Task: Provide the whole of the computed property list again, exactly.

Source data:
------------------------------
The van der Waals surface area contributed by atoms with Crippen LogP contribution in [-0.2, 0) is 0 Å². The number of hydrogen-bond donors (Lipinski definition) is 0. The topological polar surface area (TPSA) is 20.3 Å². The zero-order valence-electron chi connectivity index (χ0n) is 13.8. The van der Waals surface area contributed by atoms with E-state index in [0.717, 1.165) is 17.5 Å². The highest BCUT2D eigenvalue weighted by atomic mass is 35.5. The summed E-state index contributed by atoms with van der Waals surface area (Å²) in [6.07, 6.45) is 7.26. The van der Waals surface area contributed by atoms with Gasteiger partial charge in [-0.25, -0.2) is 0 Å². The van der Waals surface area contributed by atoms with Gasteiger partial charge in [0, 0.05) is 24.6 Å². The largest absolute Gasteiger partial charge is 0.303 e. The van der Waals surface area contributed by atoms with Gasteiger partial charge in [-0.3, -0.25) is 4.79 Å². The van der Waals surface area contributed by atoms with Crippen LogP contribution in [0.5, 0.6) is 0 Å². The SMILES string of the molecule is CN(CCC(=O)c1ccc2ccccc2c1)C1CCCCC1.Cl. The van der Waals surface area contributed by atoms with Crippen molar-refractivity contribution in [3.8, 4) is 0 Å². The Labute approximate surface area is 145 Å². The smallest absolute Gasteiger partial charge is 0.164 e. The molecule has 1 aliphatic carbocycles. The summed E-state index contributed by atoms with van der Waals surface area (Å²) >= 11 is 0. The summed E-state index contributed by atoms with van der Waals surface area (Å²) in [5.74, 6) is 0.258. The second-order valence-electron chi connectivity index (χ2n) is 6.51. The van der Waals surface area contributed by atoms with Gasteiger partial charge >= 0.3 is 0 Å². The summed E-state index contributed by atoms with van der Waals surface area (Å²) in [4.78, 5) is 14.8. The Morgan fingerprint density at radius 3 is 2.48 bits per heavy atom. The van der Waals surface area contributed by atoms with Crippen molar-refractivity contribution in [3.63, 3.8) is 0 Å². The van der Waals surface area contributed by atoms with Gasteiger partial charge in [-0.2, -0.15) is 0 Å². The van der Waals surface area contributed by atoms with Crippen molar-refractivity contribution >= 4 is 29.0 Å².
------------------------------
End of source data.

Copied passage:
The van der Waals surface area contributed by atoms with Crippen LogP contribution in [-0.2, 0) is 0 Å². The number of hydrogen-bond donors (Lipinski definition) is 0. The topological polar surface area (TPSA) is 20.3 Å². The zero-order valence-electron chi connectivity index (χ0n) is 13.8. The van der Waals surface area contributed by atoms with E-state index in [0.717, 1.165) is 17.5 Å². The highest BCUT2D eigenvalue weighted by atomic mass is 35.5. The summed E-state index contributed by atoms with van der Waals surface area (Å²) in [6.07, 6.45) is 7.26. The van der Waals surface area contributed by atoms with Gasteiger partial charge in [-0.25, -0.2) is 0 Å². The van der Waals surface area contributed by atoms with Gasteiger partial charge in [0, 0.05) is 24.6 Å². The largest absolute Gasteiger partial charge is 0.303 e. The van der Waals surface area contributed by atoms with Gasteiger partial charge in [-0.3, -0.25) is 4.79 Å². The van der Waals surface area contributed by atoms with Crippen LogP contribution in [0.5, 0.6) is 0 Å². The SMILES string of the molecule is CN(CCC(=O)c1ccc2ccccc2c1)C1CCCCC1.Cl. The van der Waals surface area contributed by atoms with Crippen molar-refractivity contribution in [3.8, 4) is 0 Å². The Labute approximate surface area is 145 Å². The smallest absolute Gasteiger partial charge is 0.164 e. The molecule has 1 aliphatic carbocycles. The summed E-state index contributed by atoms with van der Waals surface area (Å²) >= 11 is 0. The summed E-state index contributed by atoms with van der Waals surface area (Å²) in [5.74, 6) is 0.258. The second-order valence-electron chi connectivity index (χ2n) is 6.51. The van der Waals surface area contributed by atoms with Gasteiger partial charge >= 0.3 is 0 Å². The summed E-state index contributed by atoms with van der Waals surface area (Å²) in [4.78, 5) is 14.8. The Morgan fingerprint density at radius 3 is 2.48 bits per heavy atom. The van der Waals surface area contributed by atoms with Crippen molar-refractivity contribution in [3.63, 3.8) is 0 Å². The van der Waals surface area contributed by atoms with Gasteiger partial charge in [-0.2, -0.15) is 0 Å². The van der Waals surface area contributed by atoms with Crippen molar-refractivity contribution >= 4 is 29.0 Å².